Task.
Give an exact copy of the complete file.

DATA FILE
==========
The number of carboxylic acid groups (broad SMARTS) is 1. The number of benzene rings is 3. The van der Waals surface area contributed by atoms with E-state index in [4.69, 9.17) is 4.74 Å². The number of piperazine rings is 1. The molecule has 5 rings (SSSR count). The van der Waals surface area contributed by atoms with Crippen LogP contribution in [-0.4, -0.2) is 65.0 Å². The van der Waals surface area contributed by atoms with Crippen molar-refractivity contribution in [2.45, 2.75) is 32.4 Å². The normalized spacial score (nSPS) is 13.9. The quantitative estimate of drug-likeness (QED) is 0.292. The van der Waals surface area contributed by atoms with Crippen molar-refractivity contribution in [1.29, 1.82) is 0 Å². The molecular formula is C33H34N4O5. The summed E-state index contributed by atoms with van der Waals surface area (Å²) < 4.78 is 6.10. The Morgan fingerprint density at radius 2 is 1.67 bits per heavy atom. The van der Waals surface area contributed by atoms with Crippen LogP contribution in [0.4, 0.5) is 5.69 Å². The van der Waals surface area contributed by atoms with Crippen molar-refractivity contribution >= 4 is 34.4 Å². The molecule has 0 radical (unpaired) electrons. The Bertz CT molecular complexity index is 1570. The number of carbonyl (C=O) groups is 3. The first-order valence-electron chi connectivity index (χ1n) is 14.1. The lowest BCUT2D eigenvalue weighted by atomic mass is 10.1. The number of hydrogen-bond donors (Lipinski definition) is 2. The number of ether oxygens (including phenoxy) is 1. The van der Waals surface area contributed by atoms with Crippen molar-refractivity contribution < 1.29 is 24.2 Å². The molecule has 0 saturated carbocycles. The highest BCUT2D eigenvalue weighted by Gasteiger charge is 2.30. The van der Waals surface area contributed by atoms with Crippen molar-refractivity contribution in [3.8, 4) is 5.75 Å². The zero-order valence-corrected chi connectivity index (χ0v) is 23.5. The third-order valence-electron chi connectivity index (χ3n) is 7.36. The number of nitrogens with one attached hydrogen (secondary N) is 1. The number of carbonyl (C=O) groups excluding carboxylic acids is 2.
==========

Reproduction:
The number of carboxylic acid groups (broad SMARTS) is 1. The number of benzene rings is 3. The van der Waals surface area contributed by atoms with E-state index in [4.69, 9.17) is 4.74 Å². The number of piperazine rings is 1. The molecule has 5 rings (SSSR count). The van der Waals surface area contributed by atoms with Crippen LogP contribution in [-0.4, -0.2) is 65.0 Å². The van der Waals surface area contributed by atoms with Crippen molar-refractivity contribution in [2.45, 2.75) is 32.4 Å². The normalized spacial score (nSPS) is 13.9. The quantitative estimate of drug-likeness (QED) is 0.292. The van der Waals surface area contributed by atoms with Crippen molar-refractivity contribution in [1.29, 1.82) is 0 Å². The molecular formula is C33H34N4O5. The summed E-state index contributed by atoms with van der Waals surface area (Å²) < 4.78 is 6.10. The Morgan fingerprint density at radius 2 is 1.67 bits per heavy atom. The van der Waals surface area contributed by atoms with Crippen LogP contribution in [0.4, 0.5) is 5.69 Å². The van der Waals surface area contributed by atoms with Crippen molar-refractivity contribution >= 4 is 34.4 Å². The molecule has 0 radical (unpaired) electrons. The Bertz CT molecular complexity index is 1570. The number of carbonyl (C=O) groups is 3. The first-order valence-electron chi connectivity index (χ1n) is 14.1. The lowest BCUT2D eigenvalue weighted by atomic mass is 10.1. The number of hydrogen-bond donors (Lipinski definition) is 2. The number of ether oxygens (including phenoxy) is 1. The van der Waals surface area contributed by atoms with Crippen molar-refractivity contribution < 1.29 is 24.2 Å². The molecule has 0 saturated carbocycles. The highest BCUT2D eigenvalue weighted by Gasteiger charge is 2.30. The van der Waals surface area contributed by atoms with Crippen molar-refractivity contribution in [3.8, 4) is 5.75 Å². The zero-order valence-corrected chi connectivity index (χ0v) is 23.5. The third-order valence-electron chi connectivity index (χ3n) is 7.36. The number of nitrogens with one attached hydrogen (secondary N) is 1. The number of carbonyl (C=O) groups excluding carboxylic acids is 2.